Verse 30. - And when Jehu was come to Jezreel. Some commentators suppose that Jehu did not engage personally in the pursuit of Ahaziah, but, leaving that to a portion of his retinue, pushed on with all haste to Jezreel, where Jezebel was, "the originator of all the mischief." But it is certainly more natural to understand (with Keil and Josephus) that Jehu himself pursued. The pursuit to Ibleam, where Ahaziah was mortally wounded, and the return to Jezreel, need not have occupied more than about three hours. Jezebel heard of it. She would naturally be the first to hear. On the death of her son, which must have been plainly seen from the walls of Jezreel, she become practically the chief authority in the place, and indeed in the kingdom. Jehoram's sons were probably minors. And she painted her face; literally, and she put her eyes in antimony; i.e. she adorned her eyes with the dark dye which has always been fashionable in the East, and which is still used at the present day. The dye is spread both on the upper and the lower eyelids. It at once increases the apparent size of the eye, and gives it unnatural brilliancy. The Oriental nations, Babylonians, Assyrians, Medes, Persians, were acquainted with the practice from very early times; and it is not surprising that it was known to Jezebel. What was her exact object in applying it is more doubtful. The older commentators, who are followed by Ewald, suppose that she intended to "summon up all her seductive fascinations in order to tempt and conquer Jehu;" but more recent writers (Bahr, Keil, and others) argue that her probable age renders this incredible, since she had already a grandson who was twenty-three years of age (2 Kings 8:26), and must therefore have been herself at least fifty. But, if we remember that Cleopatra was forty when She held Antony as her slave and hoped to captivate Augustus, it would seem to be not altogether beyond the bounds of possibility that a Phoouician princess of fifty may have thought that, by the use of art, she might reader herself a captivating personage. There is, at any rate no evidence that "putting the eyes in antimony" was an ordinary or a fitting preparation for meeting death in a way worthy of a queen. Ewald's view has, therefore much to commend it to our acceptance. Jezebel, trusting in the charms and the fascination which had been so potent over Ahab, may have imagined that she had still enough beauty left to capture Jehu, provided she increased her natural attractions by a careful use of all the resources of art. And tired her head. Phoenician statues of goddesses have their hair arranged in long pendent curls, and bear on their heads a small conical cap with a ribbon wreathed round the base. The artists probably had queens and princesses as their models. There is no evidence that false hair was worn in Phoenicia, either by men or women. And looked out at a window. Windows, sometimes open, sometimes latticed, were common in Oriental houses from the earliest times. They mostly looked into the court round which a house was commonly built; but some few were in the external wall of the building; and through these new arrivals might be reconnoitered. Jezebel "looked out," partly to see, but perhaps still more to be seen.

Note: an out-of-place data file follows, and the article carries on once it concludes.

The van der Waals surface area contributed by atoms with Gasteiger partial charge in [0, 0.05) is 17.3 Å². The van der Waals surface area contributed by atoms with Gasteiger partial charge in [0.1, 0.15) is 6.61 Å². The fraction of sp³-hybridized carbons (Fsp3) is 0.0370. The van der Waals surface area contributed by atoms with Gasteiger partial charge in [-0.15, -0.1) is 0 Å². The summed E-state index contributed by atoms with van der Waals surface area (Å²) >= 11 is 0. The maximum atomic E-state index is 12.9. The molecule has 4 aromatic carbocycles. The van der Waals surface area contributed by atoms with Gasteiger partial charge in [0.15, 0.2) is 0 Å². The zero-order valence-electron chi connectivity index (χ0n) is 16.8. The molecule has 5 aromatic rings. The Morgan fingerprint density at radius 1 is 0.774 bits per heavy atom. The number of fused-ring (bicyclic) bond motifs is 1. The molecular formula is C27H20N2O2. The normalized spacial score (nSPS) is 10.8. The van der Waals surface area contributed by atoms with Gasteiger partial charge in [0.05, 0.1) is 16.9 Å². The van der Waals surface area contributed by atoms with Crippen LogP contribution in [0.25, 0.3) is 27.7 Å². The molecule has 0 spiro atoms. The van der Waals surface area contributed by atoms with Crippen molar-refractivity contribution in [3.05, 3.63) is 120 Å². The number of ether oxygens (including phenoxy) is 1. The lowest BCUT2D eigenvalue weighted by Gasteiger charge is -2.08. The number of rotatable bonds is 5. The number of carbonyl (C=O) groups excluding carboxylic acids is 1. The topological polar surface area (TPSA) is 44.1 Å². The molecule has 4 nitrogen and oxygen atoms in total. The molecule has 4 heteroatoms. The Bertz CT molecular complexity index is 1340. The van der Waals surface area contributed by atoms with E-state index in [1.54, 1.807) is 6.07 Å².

And as Jehu entered in at the gate, she said, Had Zimri peace, who slew his master?
Verse 31. - And as Jehu entered in at the gate, she said, Had Zimri peace, who slew his master? This is a possible meaning of Jezebel's words, and it has among its advocates - Luther, De Wette, Maurer, and Dathe, besides our own translators. But so defiant an utterance is quite incompatible within intention to captivate and conciliate. Probably, therefore, we should understand the queen either as saying affirmatively, "Peace to thee, Zimri!" (or, "Hail, Zimri!") "slayer of thy lord," or else as asking, "Is it peace" (i.e. "Is it peace now between thee and me?"), Zimri, slayer of thy lord?" In either case, Zimri is an honorific appellation, recalling the fact of another Israelite general, who had revolted, slain his master, and reigned as king.
And he lifted up his face to the window, and said, Who is on my side? who? And there looked out to him two or three eunuchs.
Verse 32. - And he lifted up his face to the window, and said, Who is on my side? who? Whatever Jezebel's intention, Jehu yielded not a jot; he was deaf to her flatteries, blind to her seductions. He had made up his mind for "war to the knife" before he embarked upon his enterprise, and the feeble attempts of a queen whose part was played out, whose age he knew, and whom he no doubt regarded as an old woman, had no power on him. Instead of responding to her blandishments, he took a stern and hard line. He would not see her privately. He summoned to his aid the menials of the palace - the eunuchs -those on whom beauty has least influence. "Who is on my side? who?" he exclaimed (literally, "Who is with me? who?"); thus calling on the court servants to desert their masters, the guards to turn their swords against their employers, the menials to consummate an intra-palatial revolution. We cannot deny to Jehu the credit of vigor, promptness, audacity, the talent to seize on the opportunity of the moment, and to make the most of it; but he must ever present himself to us as the rough soldier, with no courtesy, with no chivalry, bent on accomplishing his own ends, and shrinking from no deed of blood, no precedent pessimi exempli, if thereby his ends might be brought about. And there looked out to him two or three eunuchs. Eunuchs had become an integral part both of the Jewish and of the Israelite courts from the time of David (1 Chronicles 28:1). They are an institution which almost necessarily accompanies polygamy; and they had long held high office in. Egypt, in Babylon, and in Assyria. A position outside nature, at variance with all men's natural feelings and aspirations, of necessity depraves the character, weakens the moral principle, and ends by debasing the class. In Oriental history, the lowest, vilest part is always played by the eunuchs of the palace, who are ever ready to take part in any intrigues, in any conspiracies, and who seem to be almost wholly devoid of the ordinary feelings of humanity. The eunuchs who "looked out" to Jehu were probably the chief eunuchs of the palace, who had authority over the others, and indeed over the court officials generally.